### Subgraphs, Levels, and Nested Levels Link to heading

Last post we looked at what Alpha Existential Graphs represent and how we may build them. In the next post we will look at how we may reason with them using rules of inference. However, before we discuss inference rules for existential graphs, we need to discuss three
important “syntactic” (2d syntactic!) concepts in existential graphs which are referenced in the definition of
most of our rules of inference. These concepts are *Subgraphs*, *Levels*, and *Nested Levels*.

#### Subgraphs Link to heading

The notion of subgraphs is best understood via an example, the following EG representing $A \rightarrow B$ has five obvious subgraphs, including the graph itself. (Note: We may also consider the empty EG representing the logical constant True to be a subgraph of every level, but do not depict this.)

How can we formalize this better? One way is to map an existential graph to an n-ary tree structure. The sheet of assertion is the root, atoms are leafs, and cuts may either be leaves or have children. In this representation a subgraph corresponds a subset of children on a given level of the tree. (Note: The empty set $\empty$ is a subset of children on any level, corresponding to the idea that the the empty EG representing the logical constant True is a subgraph on any level)

In $G$ we observe that each subset on each level corresponds directly with one of the subgraphs from the previous figure. When written symbolically, $G$ has the following subgraphs $\{\lnot(A \land \lnot B)\}$, $\{A, \lnot B\}$, $\{A\}$, $\{\lnot B\}$, $\{B\}$, $\empty$ (Note $\empty$ not pictured).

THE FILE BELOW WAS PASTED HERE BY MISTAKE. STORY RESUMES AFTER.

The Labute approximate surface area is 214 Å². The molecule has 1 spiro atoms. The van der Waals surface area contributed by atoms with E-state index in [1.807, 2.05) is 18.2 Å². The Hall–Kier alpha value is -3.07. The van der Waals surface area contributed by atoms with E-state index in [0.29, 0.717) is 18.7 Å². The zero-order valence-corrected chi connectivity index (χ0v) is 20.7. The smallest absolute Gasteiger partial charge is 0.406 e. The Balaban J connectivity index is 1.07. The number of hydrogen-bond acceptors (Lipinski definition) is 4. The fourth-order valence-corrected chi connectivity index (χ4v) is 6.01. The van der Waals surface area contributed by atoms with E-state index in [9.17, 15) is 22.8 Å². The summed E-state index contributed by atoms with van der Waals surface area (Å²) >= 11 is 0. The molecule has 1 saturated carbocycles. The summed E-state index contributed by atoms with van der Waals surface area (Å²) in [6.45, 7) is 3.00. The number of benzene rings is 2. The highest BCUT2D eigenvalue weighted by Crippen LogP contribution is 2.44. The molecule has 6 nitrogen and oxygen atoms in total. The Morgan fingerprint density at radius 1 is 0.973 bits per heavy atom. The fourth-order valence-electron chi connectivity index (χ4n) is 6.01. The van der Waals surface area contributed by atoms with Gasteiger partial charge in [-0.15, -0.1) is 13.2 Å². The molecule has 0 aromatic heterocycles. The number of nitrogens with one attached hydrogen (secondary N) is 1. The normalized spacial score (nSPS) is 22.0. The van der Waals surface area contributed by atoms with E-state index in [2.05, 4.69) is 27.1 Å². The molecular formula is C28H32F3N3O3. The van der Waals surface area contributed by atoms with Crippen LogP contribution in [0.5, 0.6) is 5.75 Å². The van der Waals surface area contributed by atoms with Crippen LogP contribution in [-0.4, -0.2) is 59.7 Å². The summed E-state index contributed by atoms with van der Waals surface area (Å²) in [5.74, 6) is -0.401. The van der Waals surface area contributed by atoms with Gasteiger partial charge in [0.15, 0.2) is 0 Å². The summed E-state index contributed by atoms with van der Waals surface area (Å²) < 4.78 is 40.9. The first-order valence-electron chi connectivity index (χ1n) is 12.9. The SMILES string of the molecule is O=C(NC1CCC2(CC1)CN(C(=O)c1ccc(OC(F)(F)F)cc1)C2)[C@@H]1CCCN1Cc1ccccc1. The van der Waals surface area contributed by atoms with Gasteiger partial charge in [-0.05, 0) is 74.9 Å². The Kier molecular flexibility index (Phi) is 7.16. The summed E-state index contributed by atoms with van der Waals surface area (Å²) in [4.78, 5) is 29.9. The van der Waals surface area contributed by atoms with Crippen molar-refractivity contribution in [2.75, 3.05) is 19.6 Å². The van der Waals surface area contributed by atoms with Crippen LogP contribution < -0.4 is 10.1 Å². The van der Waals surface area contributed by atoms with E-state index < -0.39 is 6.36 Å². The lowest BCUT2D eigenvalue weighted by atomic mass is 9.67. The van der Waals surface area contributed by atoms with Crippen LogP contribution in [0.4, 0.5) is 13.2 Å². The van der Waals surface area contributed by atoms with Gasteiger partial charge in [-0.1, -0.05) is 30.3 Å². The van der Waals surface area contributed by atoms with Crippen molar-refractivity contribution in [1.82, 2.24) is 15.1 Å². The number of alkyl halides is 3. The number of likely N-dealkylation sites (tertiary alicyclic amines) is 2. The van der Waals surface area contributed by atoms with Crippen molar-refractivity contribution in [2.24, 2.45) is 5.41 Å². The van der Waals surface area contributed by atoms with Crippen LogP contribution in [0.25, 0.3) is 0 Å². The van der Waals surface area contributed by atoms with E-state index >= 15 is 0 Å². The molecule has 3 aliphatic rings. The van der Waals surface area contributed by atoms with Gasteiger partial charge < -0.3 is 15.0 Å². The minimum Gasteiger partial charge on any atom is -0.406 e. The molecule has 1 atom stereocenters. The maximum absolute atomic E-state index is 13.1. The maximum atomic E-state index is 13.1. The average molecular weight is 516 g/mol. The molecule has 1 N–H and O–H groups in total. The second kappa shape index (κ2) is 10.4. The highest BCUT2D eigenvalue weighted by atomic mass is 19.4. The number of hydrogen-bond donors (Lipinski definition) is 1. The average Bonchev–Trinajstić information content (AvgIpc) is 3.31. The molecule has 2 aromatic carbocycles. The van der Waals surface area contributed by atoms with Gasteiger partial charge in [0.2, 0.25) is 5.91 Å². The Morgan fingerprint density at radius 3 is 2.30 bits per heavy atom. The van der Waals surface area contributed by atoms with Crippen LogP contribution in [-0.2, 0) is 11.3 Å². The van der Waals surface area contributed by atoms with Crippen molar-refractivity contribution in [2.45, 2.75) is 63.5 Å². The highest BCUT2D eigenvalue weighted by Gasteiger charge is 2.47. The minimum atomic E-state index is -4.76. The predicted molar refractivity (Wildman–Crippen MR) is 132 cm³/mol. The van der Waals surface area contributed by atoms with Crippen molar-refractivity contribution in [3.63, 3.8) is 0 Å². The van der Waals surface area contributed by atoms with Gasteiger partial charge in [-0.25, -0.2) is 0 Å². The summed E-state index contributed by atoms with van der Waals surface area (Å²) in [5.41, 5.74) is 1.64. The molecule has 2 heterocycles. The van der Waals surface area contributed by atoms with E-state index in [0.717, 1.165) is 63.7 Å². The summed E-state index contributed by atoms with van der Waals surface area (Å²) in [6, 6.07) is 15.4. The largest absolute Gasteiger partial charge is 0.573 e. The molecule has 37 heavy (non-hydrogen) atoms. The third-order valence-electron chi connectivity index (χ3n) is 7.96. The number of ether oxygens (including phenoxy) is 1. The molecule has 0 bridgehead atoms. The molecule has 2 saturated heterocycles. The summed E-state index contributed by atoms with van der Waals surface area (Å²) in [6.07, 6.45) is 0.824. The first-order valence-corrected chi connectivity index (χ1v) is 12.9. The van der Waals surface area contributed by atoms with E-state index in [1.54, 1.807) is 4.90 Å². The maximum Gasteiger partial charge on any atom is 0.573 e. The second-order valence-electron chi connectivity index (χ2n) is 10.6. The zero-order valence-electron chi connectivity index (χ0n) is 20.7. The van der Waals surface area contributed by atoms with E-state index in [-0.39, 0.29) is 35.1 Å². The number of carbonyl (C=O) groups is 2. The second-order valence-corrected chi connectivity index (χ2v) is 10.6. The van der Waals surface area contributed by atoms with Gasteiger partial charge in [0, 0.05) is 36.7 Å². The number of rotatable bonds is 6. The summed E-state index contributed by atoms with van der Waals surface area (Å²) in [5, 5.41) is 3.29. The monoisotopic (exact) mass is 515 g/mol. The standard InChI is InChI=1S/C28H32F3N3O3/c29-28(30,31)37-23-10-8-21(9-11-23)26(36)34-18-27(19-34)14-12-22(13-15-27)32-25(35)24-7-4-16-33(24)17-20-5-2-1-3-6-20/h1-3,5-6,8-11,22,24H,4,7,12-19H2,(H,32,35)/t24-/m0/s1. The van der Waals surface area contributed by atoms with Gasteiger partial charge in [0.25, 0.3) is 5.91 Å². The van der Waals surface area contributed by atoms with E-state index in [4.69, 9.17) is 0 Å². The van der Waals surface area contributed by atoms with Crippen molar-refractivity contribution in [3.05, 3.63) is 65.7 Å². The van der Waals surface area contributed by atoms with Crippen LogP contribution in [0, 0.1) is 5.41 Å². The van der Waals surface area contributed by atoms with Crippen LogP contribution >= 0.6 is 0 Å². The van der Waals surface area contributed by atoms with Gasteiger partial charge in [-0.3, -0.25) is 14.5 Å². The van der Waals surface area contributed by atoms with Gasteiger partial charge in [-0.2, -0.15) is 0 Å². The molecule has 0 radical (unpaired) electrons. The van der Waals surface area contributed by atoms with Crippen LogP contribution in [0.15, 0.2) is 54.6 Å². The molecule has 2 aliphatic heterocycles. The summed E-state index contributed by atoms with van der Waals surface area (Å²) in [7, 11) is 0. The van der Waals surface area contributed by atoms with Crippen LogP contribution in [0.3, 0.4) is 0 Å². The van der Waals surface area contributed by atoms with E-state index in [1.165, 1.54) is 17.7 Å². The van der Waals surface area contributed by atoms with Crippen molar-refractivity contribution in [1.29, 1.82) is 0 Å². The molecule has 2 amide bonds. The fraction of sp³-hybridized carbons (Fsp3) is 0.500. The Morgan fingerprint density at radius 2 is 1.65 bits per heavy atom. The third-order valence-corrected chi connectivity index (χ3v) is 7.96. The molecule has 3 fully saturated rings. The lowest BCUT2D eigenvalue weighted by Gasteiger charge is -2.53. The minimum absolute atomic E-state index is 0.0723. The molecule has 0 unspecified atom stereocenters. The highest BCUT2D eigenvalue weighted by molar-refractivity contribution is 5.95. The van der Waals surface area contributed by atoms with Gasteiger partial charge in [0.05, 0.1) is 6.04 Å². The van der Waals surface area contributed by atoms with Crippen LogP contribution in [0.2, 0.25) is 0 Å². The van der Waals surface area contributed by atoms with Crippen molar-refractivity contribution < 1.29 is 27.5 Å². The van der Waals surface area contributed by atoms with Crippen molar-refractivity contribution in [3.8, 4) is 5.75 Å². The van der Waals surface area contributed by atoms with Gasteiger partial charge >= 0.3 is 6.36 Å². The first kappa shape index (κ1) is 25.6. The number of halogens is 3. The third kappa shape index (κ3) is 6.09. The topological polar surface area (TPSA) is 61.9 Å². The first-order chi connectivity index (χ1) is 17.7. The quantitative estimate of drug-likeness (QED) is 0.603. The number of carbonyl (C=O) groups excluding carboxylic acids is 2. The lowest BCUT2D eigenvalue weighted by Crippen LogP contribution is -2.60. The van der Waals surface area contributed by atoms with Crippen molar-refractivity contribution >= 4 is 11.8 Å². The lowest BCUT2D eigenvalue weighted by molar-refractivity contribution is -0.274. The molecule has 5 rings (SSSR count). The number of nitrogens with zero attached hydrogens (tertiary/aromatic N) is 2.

In $G2$ we need to account for every subset of the children on the first cut as a subgraph. Symbolically we would say the subgraphs of $G2$ are $\{\lnot(A \land \lnot B \land C)\}$, $\{A, \lnot B, C\}$ are $\{A, \lnot B, C\}$, $\{A, \lnot B\}$, $\{A, C\}$, $\{\lnot B, C\}$, $\{A\}$, $\{\lnot B\}$, $\{C\}$, $\{B\}$, $\empty$.

For a deeper look at this can be formalized see here.

#### Levels Link to heading

*Level* is a property of subgraphs, the *level of a subgraph* is the number of cuts
you need to pass through from the sheet of assertion to reach that subgraph.
We can formalize this using the tree representation used to formalize subgraphs;
The level of a subgraph is the level of the tree it is formed at, with the sheet of assertion
as level 0. More intuitively, we can visualize the concept of level as a Topographic map with cuts as contour lines marking what level a subgraph is at.

For example the subgraph consisting of the level 3 cut is said to be on level 2, and the top level cut is said to be on level 0.

In the above example for $G2$:

- The level of $\{\lnot(A \land \lnot B \land C)\}$ is 0,
- $\{A, \lnot B, C\}$, $\{A, \lnot B, C\}$, $\{A, \lnot B\}$, $\{A, C\}$, $\{\lnot B, C\}$, $\{A\}$, $\{\lnot B\}$, $\{C\}$, are all at level 1.
- $\{B\}$ is at level 2.
- $\empty$ is present on all levels.

#### Nested Levels Link to heading

Formally, A subgraph $P$ is at a *nested level* with respect to another subgraph $Q$ iff one can get from $Q$ to $P$
by going inside (lower level to higher level) zero or more cuts, but without going outside (higher level to lower level) any cuts. In other words, thinking back to our topography example, a subgraph $P$ is at nested level with respect to $Q$ if you can reach it by never going downhill (moving to a level smaller than $Q$s).

In this figure green arrows represent some possible nested level relations (not all are pictured, can you find the remaining non-$\empty$ two?). $P$ is at a nested level with respect to $Q$ because to reach it we are going from a lower level to a higher level. Note now that $Q$ and $(P)$ are both considered to be at a nested level relation to each other, this property holds in general, any two subgraphs on the same level are considered to be nested in relation to each other, just as $(Q (P))$ and $(R)$ are. All subgraphs of $(Q (P))$ are nested in relation to $(R)$. Note that it appears nothing is at a nested level with respect to $P$ or $R$ as they are the sole atoms inside their cuts. However, we must remember that $\empty$ is a subgraph of everything, hence $P$ and $R$ (and all other subgraphs) are nested with respect to $\empty$ and vice versa.